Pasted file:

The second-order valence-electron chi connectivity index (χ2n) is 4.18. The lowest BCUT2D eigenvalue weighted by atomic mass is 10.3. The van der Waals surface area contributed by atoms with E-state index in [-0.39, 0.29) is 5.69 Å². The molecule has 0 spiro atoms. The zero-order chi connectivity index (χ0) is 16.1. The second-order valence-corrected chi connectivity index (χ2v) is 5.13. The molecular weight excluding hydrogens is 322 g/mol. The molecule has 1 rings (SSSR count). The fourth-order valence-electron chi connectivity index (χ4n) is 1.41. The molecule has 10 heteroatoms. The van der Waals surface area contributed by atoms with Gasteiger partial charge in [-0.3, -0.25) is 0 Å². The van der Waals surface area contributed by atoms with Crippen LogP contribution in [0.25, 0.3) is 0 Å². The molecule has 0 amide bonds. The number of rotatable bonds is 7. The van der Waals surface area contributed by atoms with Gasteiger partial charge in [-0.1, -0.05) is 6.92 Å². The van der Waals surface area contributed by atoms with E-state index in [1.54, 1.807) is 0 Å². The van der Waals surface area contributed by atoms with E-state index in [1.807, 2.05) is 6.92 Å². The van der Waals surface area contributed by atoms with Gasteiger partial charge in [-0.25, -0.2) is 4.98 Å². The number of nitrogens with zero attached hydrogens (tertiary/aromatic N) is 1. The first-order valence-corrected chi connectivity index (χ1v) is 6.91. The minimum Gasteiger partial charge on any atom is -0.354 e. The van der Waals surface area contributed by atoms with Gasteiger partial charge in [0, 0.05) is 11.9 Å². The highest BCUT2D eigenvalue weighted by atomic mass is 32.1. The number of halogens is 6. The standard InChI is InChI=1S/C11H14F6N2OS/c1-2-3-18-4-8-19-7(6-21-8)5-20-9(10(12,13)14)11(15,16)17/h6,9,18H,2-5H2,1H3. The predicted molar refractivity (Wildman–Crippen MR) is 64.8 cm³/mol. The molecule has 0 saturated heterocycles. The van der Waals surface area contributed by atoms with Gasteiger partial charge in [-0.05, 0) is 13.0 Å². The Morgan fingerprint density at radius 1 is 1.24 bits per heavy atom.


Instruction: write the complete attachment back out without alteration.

The second-order valence-electron chi connectivity index (χ2n) is 4.18. The lowest BCUT2D eigenvalue weighted by atomic mass is 10.3. The van der Waals surface area contributed by atoms with E-state index in [-0.39, 0.29) is 5.69 Å². The molecule has 0 spiro atoms. The zero-order chi connectivity index (χ0) is 16.1. The second-order valence-corrected chi connectivity index (χ2v) is 5.13. The molecular weight excluding hydrogens is 322 g/mol. The molecule has 1 rings (SSSR count). The fourth-order valence-electron chi connectivity index (χ4n) is 1.41. The molecule has 10 heteroatoms. The van der Waals surface area contributed by atoms with Gasteiger partial charge in [-0.3, -0.25) is 0 Å². The van der Waals surface area contributed by atoms with Crippen LogP contribution in [0.25, 0.3) is 0 Å². The molecule has 0 amide bonds. The number of rotatable bonds is 7. The van der Waals surface area contributed by atoms with Gasteiger partial charge in [-0.1, -0.05) is 6.92 Å². The van der Waals surface area contributed by atoms with E-state index in [1.54, 1.807) is 0 Å². The van der Waals surface area contributed by atoms with E-state index in [1.807, 2.05) is 6.92 Å². The van der Waals surface area contributed by atoms with Gasteiger partial charge in [-0.25, -0.2) is 4.98 Å². The number of nitrogens with zero attached hydrogens (tertiary/aromatic N) is 1. The first-order valence-corrected chi connectivity index (χ1v) is 6.91. The minimum Gasteiger partial charge on any atom is -0.354 e. The van der Waals surface area contributed by atoms with Gasteiger partial charge in [0, 0.05) is 11.9 Å². The highest BCUT2D eigenvalue weighted by atomic mass is 32.1. The number of halogens is 6. The standard InChI is InChI=1S/C11H14F6N2OS/c1-2-3-18-4-8-19-7(6-21-8)5-20-9(10(12,13)14)11(15,16)17/h6,9,18H,2-5H2,1H3. The predicted molar refractivity (Wildman–Crippen MR) is 64.8 cm³/mol. The molecule has 0 saturated heterocycles. The van der Waals surface area contributed by atoms with Gasteiger partial charge in [-0.05, 0) is 13.0 Å². The Morgan fingerprint density at radius 1 is 1.24 bits per heavy atom.